City debates sewer cameras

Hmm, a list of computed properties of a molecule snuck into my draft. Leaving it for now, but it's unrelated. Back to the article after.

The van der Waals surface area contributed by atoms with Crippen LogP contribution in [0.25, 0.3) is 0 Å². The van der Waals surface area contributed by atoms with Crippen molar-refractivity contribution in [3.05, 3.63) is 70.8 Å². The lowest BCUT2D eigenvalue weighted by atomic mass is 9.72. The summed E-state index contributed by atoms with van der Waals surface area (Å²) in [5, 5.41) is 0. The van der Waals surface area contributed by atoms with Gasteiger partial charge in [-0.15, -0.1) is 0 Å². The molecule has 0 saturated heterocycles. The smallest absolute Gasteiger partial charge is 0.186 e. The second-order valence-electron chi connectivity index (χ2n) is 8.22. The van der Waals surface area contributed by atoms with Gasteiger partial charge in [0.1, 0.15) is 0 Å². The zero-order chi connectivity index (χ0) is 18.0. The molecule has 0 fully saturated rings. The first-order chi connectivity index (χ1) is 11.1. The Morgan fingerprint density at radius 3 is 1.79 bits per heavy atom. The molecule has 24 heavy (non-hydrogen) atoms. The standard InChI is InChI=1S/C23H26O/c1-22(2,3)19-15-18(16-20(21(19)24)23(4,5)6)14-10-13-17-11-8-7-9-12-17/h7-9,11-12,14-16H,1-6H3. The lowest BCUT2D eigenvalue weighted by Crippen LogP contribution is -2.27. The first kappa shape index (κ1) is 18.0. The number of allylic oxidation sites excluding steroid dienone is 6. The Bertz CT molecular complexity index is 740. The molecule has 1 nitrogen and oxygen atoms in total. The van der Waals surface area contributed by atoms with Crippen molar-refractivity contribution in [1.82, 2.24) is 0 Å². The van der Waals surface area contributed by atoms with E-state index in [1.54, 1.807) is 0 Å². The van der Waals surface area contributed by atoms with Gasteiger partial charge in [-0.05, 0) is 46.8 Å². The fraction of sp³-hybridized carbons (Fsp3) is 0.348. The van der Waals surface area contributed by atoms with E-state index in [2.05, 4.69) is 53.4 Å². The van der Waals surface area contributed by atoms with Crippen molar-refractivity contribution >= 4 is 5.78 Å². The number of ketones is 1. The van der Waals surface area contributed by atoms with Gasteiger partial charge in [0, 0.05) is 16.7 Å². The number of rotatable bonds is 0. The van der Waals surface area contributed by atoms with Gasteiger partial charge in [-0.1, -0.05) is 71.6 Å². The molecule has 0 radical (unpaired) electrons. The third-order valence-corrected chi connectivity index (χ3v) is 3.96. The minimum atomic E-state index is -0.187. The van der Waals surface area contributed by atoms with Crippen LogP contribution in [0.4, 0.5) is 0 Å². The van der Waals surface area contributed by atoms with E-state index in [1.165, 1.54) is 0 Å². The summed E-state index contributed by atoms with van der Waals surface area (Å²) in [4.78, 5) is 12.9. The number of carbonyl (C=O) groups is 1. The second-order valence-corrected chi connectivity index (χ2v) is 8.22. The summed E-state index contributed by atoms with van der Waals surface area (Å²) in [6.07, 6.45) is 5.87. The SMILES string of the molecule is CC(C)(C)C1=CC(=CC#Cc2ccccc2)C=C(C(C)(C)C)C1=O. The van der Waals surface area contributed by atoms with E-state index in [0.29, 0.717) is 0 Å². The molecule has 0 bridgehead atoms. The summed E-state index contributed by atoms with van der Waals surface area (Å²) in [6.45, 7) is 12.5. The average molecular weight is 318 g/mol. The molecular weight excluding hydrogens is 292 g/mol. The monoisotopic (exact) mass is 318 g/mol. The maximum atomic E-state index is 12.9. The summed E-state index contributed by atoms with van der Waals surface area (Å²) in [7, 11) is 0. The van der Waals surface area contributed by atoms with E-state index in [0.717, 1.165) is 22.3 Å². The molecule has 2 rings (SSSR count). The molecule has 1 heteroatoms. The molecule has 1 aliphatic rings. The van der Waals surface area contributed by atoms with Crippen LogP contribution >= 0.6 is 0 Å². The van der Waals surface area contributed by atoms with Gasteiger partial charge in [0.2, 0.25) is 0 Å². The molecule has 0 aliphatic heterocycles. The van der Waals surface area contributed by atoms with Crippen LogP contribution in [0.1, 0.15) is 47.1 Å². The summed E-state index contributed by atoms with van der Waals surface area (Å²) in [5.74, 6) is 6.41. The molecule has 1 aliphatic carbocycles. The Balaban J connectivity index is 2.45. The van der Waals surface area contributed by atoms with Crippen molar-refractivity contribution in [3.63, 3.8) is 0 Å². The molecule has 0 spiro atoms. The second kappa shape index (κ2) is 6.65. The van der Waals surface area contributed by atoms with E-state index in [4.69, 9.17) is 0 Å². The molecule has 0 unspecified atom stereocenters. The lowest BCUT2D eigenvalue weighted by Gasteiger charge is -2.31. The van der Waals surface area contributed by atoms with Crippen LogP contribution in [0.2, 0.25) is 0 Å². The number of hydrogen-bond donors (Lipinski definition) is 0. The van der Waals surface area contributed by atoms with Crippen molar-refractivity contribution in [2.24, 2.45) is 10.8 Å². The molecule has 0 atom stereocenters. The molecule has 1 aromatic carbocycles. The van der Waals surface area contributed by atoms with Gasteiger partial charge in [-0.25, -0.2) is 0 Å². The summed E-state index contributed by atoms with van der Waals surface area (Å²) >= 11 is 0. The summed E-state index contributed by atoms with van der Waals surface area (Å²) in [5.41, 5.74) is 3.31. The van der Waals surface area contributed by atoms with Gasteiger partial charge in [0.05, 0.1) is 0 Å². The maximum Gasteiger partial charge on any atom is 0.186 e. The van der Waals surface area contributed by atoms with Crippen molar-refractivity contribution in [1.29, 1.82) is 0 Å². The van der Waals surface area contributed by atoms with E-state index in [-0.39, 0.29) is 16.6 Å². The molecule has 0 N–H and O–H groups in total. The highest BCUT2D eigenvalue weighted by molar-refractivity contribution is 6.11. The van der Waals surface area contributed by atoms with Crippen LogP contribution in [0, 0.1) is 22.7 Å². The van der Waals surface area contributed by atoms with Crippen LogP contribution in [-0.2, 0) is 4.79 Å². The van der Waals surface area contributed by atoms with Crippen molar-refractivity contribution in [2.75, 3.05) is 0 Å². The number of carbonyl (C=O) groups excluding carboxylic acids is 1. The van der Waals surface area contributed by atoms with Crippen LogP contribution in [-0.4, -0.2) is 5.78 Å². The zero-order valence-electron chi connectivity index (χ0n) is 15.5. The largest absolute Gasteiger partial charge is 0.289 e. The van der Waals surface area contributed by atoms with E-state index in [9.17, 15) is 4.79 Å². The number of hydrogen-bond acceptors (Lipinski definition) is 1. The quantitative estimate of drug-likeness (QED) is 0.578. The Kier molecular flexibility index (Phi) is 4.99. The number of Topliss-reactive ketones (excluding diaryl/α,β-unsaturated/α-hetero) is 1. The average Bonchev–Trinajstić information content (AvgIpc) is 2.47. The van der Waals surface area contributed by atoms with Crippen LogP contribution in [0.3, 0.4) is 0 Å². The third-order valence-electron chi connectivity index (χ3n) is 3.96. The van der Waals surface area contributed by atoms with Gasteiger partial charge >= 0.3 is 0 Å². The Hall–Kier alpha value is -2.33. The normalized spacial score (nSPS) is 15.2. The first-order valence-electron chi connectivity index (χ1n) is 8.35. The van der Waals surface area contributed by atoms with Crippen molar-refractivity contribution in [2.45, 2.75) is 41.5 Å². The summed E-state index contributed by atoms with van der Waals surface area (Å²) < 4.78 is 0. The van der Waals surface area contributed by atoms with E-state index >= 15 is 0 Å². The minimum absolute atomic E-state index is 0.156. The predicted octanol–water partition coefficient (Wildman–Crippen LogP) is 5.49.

The City of Columbia City is considering the purchase of equipment that could help city workers see underground.Televising equipment, or video cameras design to snake through sewer lines and capture images from inside the pipes, could benefit the city in terms of man-hours and dollars, according to city officials.The possibility was discussed at Friday’s meeting of Columbia City’s Board of Works and Safety.According to Kelly Cearbaugh, Superintendent of Columbia City’s street department, the benefits of purchasing such equipment could be far-reaching.“We’ve had some demos and I’ve looked at some (cameras) at conventions and it’s a good picture,” Cearbaugh said. “I’m pretty impressed with the picture quality.”The cameras would be used to help map previously undocumented sewer lines and subterranean structures such as manholes as well as monitoring weaknesses, pipe damage and potential future damage.“If you’re able to go in and televise a line and find potential problems, you can be proactive,” Cearbaugh said.Cearbaugh said that street department employees would use the city’s “jet” to clean out the pipe before sending in the camera.According to him, there are many lines and manholes that have not been mapped. Using a camera could result in a more accurate picture of all the municipally built infrastructure residing underground.Without the camera, lines and manholes could only be discovered by excavating.“If you don’t know where the pipe leads, you’re kind of in the dark,” Cearbaugh said.While he stressed that the figures are a rough estimate, Cearbaugh projected the cost of such a unit at between $140,000 and $170,000.It’s a price that could be retrieved over time due to the popularity of such equipment.“We could end up being asked by contractors and other cities for use of the equipment,” he said, “so there’s opportunity there for us to make some money.”The cameras would not only detect breaks and weaknesses in sewer pipes, but also root infiltrations.In the case of unmapped lines and other structures, Cearbaugh said a previously unknown manhole was discovered while the city was receiving a demonstration by a company from Florida.“It was a buried manhole and we had no idea there was even a structure there,” he said.As more and more video would be shot of Columbia City’s sewer lines, an increasingly accurate layout of the town’s entire underground infrastructure could become a reality.“The mapping system of our sewers is not really accurate,” Cearbaugh said.The 40-pound unit shoots digital video and sends the image wirelessly to a monitor above ground. A sensor on the ground plots exactly where the camera is and the location of the line or structure can be plotted and included in the Global Positioning System (GPS).The business end of the camera can reach 1,000 feet from the entry point via the system’s cable.Cearbaugh added that the Indiana Department of Environmental Management is becoming more and more supportive, if not insistent, on the use of cameras to detect problems or map sewers.The board members present, Mayor Jim Fleck and Roger Seymoure, Walt Crowder was absent, were receptive to the idea.Cearbaugh will proceed with taking quotes on video systems.Fleck touted the potential economics of having such a system which could reduce the amount of manhours looking for underground structures and could detect sewer breaks before they happen.“Let’s keep it moving,” Fleck said. “I think there will be savings there. This could be very prudent.”In other board business, the panel:• Approved signage for Auto Body Columbia City. The directional sign is slated to be placed near the intersection of Ellsworth and South Washington streets.• Approved a certificate of substantial completion for Ironclad Excavating for stormwater improvement at Jeffrey Drive and Holden Road. The board approved payment to Ironclad of $38,207.36• Approved payment of $544,339.40 to Bowen Engineering regarding the LTCP Phase IIA City of Columbia City Equalization Basin and Interceptor Sewer.• Heard an update from Police Chief Michael Petersen on the purchase of two new police cars. Further action was postponed until after next Tuesday’s City Council meeting.• Heard from Larry Whetstone on the progress of street light installation in the city.• Received a report from Mike Cook, Superintendent of the Water Pollution Control Facility on the progress of one of his lift stations which just received several new pumps and valves. The station has been up and running smoothly with the new parts for about a week, Cook said.